By Philip Gaskin
Vice President of Entrepreneurship, Kauffman Foundation
Entrepreneurship is key to inclusively rebuilding American infrastructure, but half of our nation’s potential entrepreneurs are sitting on the sidelines. We don’t have the luxury of ignoring any of the resources at our disposal in this competitive global economy. Women and racial minorities represent the last, great untapped asset class in America today.
As the President said in his State of the Union, America needs a new economic vision: to grow the economy from the bottom up and the middle out, not the top down. At the Kauffman Foundation, we believe that this approach begins with a prepared workforce and entrepreneur-focused economic development.
Helping more underserved entrepreneurs – regardless of race, gender, or geography – access the resources they need to start and grow their businesses will allow our economy to fire on all cylinders. These entrepreneurs are the backbone of our communities – providing jobs and generating value for our cities and towns. However, as the President mentioned, there needs to be a level playing field so that there’s fair competition and more people can have the chance to succeed. I’ve seen the potential and the barriers firsthand.
My father was a dark-skinned Black man who for years was unable to get the loan needed to open a convenience store in South Central Los Angeles. He didn’t know about redlining. He didn’t know that banks literally drew lines on a map between those they’d lend to, and those they wouldn’t. Finally, after hearing “no” dozens of times, he finally heard “yes.” A new Black-owned bank saw him as worthy and gave him a loan. I remember how elated he was. He said, “someone finally trusted me.” My dad wasn’t just a good entrepreneur, he helped build a community. For 20 years, he created jobs while giving back to the neighborhood.
I recently testified to the House Financial Services Subcommittee on Diversity and Inclusion about ways to reduce barriers for women and minority-owned businesses and how these populations can contribute to the advancement of America’s infrastructure. Untapping this great American resource—our people—is something for which I see strong bipartisan support, but will require we address the capital access gap for underserved businesses who stand ready to meet the moment. We all must champion the help of locally trusted organizations, smaller, non-traditional lending partners, and institutions grounded in the historical and cultural implications of a community, including Minority Depository Institutions (MDIs) and Community Development Financial Institutions (CDFIs).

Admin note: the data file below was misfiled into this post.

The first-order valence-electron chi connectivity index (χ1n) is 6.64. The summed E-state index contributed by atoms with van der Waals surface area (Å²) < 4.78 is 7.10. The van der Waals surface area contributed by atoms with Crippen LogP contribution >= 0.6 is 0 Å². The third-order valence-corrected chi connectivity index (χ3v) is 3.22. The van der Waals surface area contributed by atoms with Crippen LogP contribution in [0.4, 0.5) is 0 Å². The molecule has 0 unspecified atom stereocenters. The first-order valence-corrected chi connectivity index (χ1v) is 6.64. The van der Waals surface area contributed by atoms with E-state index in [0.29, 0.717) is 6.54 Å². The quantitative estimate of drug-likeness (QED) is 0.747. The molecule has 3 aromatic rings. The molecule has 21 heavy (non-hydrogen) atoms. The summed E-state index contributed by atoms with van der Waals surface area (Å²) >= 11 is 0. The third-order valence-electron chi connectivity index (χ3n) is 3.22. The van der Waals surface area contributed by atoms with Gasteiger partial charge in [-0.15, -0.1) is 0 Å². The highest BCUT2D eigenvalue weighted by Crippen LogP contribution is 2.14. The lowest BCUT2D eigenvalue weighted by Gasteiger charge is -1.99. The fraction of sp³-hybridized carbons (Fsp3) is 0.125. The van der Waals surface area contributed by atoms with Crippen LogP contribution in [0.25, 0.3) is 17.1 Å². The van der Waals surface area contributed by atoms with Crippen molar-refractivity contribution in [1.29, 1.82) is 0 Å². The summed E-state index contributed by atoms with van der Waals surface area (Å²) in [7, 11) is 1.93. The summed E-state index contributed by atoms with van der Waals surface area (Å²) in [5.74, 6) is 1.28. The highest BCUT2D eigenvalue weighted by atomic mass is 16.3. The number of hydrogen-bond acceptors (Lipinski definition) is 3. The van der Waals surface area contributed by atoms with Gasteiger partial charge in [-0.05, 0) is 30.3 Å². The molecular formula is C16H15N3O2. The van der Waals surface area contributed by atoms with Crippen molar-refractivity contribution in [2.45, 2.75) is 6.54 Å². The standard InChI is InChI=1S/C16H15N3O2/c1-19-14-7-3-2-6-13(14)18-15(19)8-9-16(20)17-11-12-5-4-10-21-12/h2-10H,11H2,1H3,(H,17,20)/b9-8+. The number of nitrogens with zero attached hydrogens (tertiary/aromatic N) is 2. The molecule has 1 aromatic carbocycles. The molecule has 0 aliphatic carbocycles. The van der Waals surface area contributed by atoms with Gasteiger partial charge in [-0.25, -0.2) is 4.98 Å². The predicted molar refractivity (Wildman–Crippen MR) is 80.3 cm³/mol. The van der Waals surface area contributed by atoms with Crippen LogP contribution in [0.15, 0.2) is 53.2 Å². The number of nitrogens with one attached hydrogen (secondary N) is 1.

Unfortunately, structural barriers that kept men like my father from starting a business still plague this country today. To change conditions for entrepreneurs, we need to change the systems in which they operate. We know that 83 percent of entrepreneurs do not access bank loans or venture capital at the time of startup. Black-owned businesses are still twice as likely to be rejected for loans, start with three times less in overall capital, and four-in-ten entrepreneurs of color are “too discouraged” to even try for a loan for fear that they won’t get it. Fifty-five percent of the U.S. population is female, but women are still 60 percent less likely to secure funding than men when pitching the same business. Even more alarming, of the $69.1 trillion in global assets under the four major asset classes—mutual funds, hedge funds, real estate, and private equity—less than 1.3 percent is invested in firms owned by women, Black Americans, and other people of color. These stats should stop policymakers and elected officials in their tracks.
Funds within the infrastructure package provide a unique, generational opportunity to bring capital funding to entrepreneurs that have not historically been served through traditional and federal lending institutions. This population of businesses is least likely to have access low-interest Small Business Association (SBA) loans given their strict underwriting and eligibility requirements that include personal credit history, payment history, and collateral. My father faced the realities of redlining forty years ago, and today that practice of holding back capital to borrowers from certain zip codes still exists. Traditionally, redlined neighborhoods received 17 percent fewer Paycheck Protection Program (PPP) loans than their proportionate share of small business ownership. Even a massive injection of capital from the federal government had an inequitable impact on access to capital for small businesses.
At Kauffman, we know the four keys to success: equitable access to opportunity, funding, knowledge, and support. These are the pillars of our America’s New Business Plan, a research-vetted policy platform. In our own work, innovative capital solutions like the Capital Access Lab, a pilot designed to provide capital to new investment models that do not resemble traditional venture capital or lending, are proven models to examine for replication. To date, our $3 million investment into six funds has catalyzed other investments totaling $177 million and have deployed more than $25 million in funding to entrepreneurs at 40 companies.
America cannot afford to waste the energy and ideas of even one entrepreneur, let alone half of its population. If we can find ways to support underserved entrepreneurs – including those who don’t yet realize entrepreneurship is accessible to them – our country will be more profitable, competitive, and equitable. I hope that Congress takes the spirit of the President’s address and implements policies that put our small and new businesses first. The economic prosperity of our country depends on it.